Wednesday, October 11, 2006


A very dear retired Pastor friend of mine, the Right Reverend, His Most Eminent Papal Bull, St. John of Hamilton, made a very generous and much appreciated gift of his chasubles to me. Below is a well written background of the history of Chasubles in the Bible and their use in modern Christian worship from I've also included pictures of the chasubles.

A chasuble, called a phelonion in Orthodox churches today, and a φελονης in 2 Timothy 4:13, is an ornate circular garment with a hole in the center for the wearer’s head. When worn, it reaches to the wearer’s wrists, so that if the wearer holds both arms straight out, the chasuble forms a semi-circle when viewed from the front or the back. The chasuble is the descendant of a first-century paenula that was worn as a coat by both sexes. Today it connotes solemnity and formality. The chasuble can be worn by the celebrant during a Eucharistic (communion) service. Sometimes the celebrant puts the chasuble on over other vestments as part of the Eucharistic ceremony. Chasubles are used in Lutheran churches, particularly outside the United States, as well as in Anglican and Roman Catholic churches.

The chasuble is always worn with a stole. Generally, the stole is under the chasuble. The stole and chasuble combination is the first-century equivalent of wearing a necktie and jacket. It is not appropriate to wear a chasuble in a service that does not include Communion (except for Good Friday and Holy Saturday services).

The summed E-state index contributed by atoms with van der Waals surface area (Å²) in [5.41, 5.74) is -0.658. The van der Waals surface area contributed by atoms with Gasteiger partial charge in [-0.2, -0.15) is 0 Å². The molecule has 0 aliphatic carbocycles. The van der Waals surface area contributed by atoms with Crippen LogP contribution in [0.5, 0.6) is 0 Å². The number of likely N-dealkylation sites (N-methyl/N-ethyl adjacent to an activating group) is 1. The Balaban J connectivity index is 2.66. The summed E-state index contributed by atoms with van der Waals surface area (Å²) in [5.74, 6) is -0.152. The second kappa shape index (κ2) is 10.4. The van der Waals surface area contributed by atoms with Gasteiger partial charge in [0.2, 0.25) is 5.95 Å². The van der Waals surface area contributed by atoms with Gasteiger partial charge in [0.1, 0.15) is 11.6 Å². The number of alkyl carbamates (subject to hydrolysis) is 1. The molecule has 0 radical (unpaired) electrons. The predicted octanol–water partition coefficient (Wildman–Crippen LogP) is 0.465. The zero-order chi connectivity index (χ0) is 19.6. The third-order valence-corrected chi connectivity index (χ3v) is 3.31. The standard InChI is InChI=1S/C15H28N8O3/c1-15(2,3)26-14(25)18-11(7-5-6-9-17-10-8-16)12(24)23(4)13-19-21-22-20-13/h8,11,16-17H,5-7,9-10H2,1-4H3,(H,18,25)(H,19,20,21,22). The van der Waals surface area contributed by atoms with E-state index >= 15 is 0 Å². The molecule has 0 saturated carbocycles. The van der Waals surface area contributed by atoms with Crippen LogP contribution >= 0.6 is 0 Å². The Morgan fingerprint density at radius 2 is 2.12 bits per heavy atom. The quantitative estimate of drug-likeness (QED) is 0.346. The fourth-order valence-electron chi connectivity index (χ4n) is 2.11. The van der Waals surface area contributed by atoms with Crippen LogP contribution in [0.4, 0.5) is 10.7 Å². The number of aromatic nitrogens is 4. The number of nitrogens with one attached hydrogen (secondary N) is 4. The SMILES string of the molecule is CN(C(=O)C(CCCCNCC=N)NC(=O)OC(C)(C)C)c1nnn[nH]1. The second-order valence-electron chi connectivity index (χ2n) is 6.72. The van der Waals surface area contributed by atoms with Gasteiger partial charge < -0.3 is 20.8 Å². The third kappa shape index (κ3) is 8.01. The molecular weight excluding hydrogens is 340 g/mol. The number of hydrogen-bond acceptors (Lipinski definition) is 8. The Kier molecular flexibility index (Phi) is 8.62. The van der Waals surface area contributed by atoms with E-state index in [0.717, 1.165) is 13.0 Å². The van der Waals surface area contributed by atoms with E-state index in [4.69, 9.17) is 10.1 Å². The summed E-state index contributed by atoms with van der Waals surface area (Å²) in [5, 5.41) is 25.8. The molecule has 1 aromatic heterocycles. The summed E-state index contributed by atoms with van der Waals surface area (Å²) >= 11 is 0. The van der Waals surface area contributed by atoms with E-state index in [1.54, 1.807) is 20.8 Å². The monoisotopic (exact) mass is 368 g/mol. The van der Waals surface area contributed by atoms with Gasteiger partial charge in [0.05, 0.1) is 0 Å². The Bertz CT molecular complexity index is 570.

The Roman Empire had two modes of execution: non-citizens were thrown to wild animals, but citizens were beheaded with the sword. Therefore when Paul says that he escaped the lion’s mouth in 2 Timothy 4:17, he means he had successfully proved his Roman citizenship. In 2 Timothy 4:13, most translations vaguely refer to a garment or a cloak, but in the Greek, Paul asks Timothy to bring him the chasuble he had left behind in Troas. Since the chasuble was the mark of a Roman citizen, Paul apparently wanted to go out like one.

Therefore, when the celebrant is dressed in a chasuble, he is dressed like a Christian martyr who is ready to have his head chopped off for Christ.